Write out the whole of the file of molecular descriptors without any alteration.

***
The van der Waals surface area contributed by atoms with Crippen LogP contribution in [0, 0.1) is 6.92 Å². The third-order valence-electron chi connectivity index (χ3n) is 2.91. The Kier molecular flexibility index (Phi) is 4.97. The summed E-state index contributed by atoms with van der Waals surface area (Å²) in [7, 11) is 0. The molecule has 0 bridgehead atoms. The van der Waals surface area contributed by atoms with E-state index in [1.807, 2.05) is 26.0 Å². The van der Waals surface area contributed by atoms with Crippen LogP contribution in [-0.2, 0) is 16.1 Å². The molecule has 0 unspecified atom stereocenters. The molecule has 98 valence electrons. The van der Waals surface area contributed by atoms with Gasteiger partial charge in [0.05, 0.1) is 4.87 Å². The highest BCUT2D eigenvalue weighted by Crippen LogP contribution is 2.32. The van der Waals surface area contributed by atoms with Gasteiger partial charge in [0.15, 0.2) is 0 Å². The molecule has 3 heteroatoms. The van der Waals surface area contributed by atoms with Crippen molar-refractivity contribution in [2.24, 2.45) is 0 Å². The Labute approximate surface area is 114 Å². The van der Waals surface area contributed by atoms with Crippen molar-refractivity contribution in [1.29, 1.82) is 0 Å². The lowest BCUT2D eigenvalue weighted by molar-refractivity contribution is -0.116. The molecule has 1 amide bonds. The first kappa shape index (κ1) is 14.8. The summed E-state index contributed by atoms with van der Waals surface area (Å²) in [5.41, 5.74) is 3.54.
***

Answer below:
The van der Waals surface area contributed by atoms with Crippen LogP contribution in [0, 0.1) is 6.92 Å². The third-order valence-electron chi connectivity index (χ3n) is 2.91. The Kier molecular flexibility index (Phi) is 4.97. The summed E-state index contributed by atoms with van der Waals surface area (Å²) in [7, 11) is 0. The molecule has 0 bridgehead atoms. The van der Waals surface area contributed by atoms with E-state index in [1.807, 2.05) is 26.0 Å². The van der Waals surface area contributed by atoms with Crippen LogP contribution in [-0.2, 0) is 16.1 Å². The molecule has 0 unspecified atom stereocenters. The molecule has 98 valence electrons. The van der Waals surface area contributed by atoms with Gasteiger partial charge in [0.05, 0.1) is 4.87 Å². The highest BCUT2D eigenvalue weighted by Crippen LogP contribution is 2.32. The van der Waals surface area contributed by atoms with Gasteiger partial charge in [0.15, 0.2) is 0 Å². The molecule has 3 heteroatoms. The van der Waals surface area contributed by atoms with Crippen molar-refractivity contribution in [2.24, 2.45) is 0 Å². The Labute approximate surface area is 114 Å². The van der Waals surface area contributed by atoms with Crippen molar-refractivity contribution in [1.29, 1.82) is 0 Å². The lowest BCUT2D eigenvalue weighted by molar-refractivity contribution is -0.116. The molecule has 1 amide bonds. The first kappa shape index (κ1) is 14.8. The summed E-state index contributed by atoms with van der Waals surface area (Å²) in [5.41, 5.74) is 3.54.